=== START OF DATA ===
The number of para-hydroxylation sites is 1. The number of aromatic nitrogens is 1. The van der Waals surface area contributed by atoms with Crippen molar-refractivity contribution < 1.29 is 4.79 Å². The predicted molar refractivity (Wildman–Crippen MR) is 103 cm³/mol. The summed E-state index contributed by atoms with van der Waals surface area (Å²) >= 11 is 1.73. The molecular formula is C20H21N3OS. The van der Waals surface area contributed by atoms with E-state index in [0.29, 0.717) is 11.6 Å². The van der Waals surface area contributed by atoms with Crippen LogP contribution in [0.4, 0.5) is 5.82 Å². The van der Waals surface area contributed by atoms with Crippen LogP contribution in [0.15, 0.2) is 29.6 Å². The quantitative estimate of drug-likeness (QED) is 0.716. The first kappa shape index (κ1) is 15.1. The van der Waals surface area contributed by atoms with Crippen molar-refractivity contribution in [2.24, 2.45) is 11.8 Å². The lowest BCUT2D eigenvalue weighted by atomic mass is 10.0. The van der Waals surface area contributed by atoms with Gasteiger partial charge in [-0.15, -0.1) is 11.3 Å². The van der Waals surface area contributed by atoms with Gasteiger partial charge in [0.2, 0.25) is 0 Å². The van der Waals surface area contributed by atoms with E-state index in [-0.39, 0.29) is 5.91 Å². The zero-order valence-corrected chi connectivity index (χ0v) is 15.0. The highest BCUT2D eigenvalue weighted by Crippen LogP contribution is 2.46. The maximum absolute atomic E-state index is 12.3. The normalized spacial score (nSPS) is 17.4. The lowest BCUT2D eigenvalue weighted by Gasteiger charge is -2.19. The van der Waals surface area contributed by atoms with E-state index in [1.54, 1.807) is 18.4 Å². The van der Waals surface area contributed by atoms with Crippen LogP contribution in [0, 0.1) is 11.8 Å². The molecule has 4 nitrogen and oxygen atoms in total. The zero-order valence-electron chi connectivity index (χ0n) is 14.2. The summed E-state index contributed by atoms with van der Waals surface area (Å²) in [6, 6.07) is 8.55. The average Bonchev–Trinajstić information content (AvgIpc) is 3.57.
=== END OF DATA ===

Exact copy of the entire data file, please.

The number of para-hydroxylation sites is 1. The number of aromatic nitrogens is 1. The van der Waals surface area contributed by atoms with Crippen molar-refractivity contribution < 1.29 is 4.79 Å². The predicted molar refractivity (Wildman–Crippen MR) is 103 cm³/mol. The summed E-state index contributed by atoms with van der Waals surface area (Å²) >= 11 is 1.73. The molecular formula is C20H21N3OS. The van der Waals surface area contributed by atoms with E-state index in [0.29, 0.717) is 11.6 Å². The van der Waals surface area contributed by atoms with Crippen LogP contribution in [0.4, 0.5) is 5.82 Å². The van der Waals surface area contributed by atoms with Crippen LogP contribution in [0.15, 0.2) is 29.6 Å². The quantitative estimate of drug-likeness (QED) is 0.716. The first kappa shape index (κ1) is 15.1. The van der Waals surface area contributed by atoms with Crippen molar-refractivity contribution in [2.24, 2.45) is 11.8 Å². The lowest BCUT2D eigenvalue weighted by atomic mass is 10.0. The van der Waals surface area contributed by atoms with Gasteiger partial charge in [-0.15, -0.1) is 11.3 Å². The van der Waals surface area contributed by atoms with Gasteiger partial charge in [0.2, 0.25) is 0 Å². The van der Waals surface area contributed by atoms with E-state index in [-0.39, 0.29) is 5.91 Å². The zero-order valence-corrected chi connectivity index (χ0v) is 15.0. The highest BCUT2D eigenvalue weighted by Crippen LogP contribution is 2.46. The maximum absolute atomic E-state index is 12.3. The normalized spacial score (nSPS) is 17.4. The lowest BCUT2D eigenvalue weighted by Gasteiger charge is -2.19. The van der Waals surface area contributed by atoms with E-state index in [1.54, 1.807) is 18.4 Å². The van der Waals surface area contributed by atoms with Crippen LogP contribution in [0, 0.1) is 11.8 Å². The molecule has 4 nitrogen and oxygen atoms in total. The zero-order valence-electron chi connectivity index (χ0n) is 14.2. The summed E-state index contributed by atoms with van der Waals surface area (Å²) in [6, 6.07) is 8.55. The average Bonchev–Trinajstić information content (AvgIpc) is 3.57.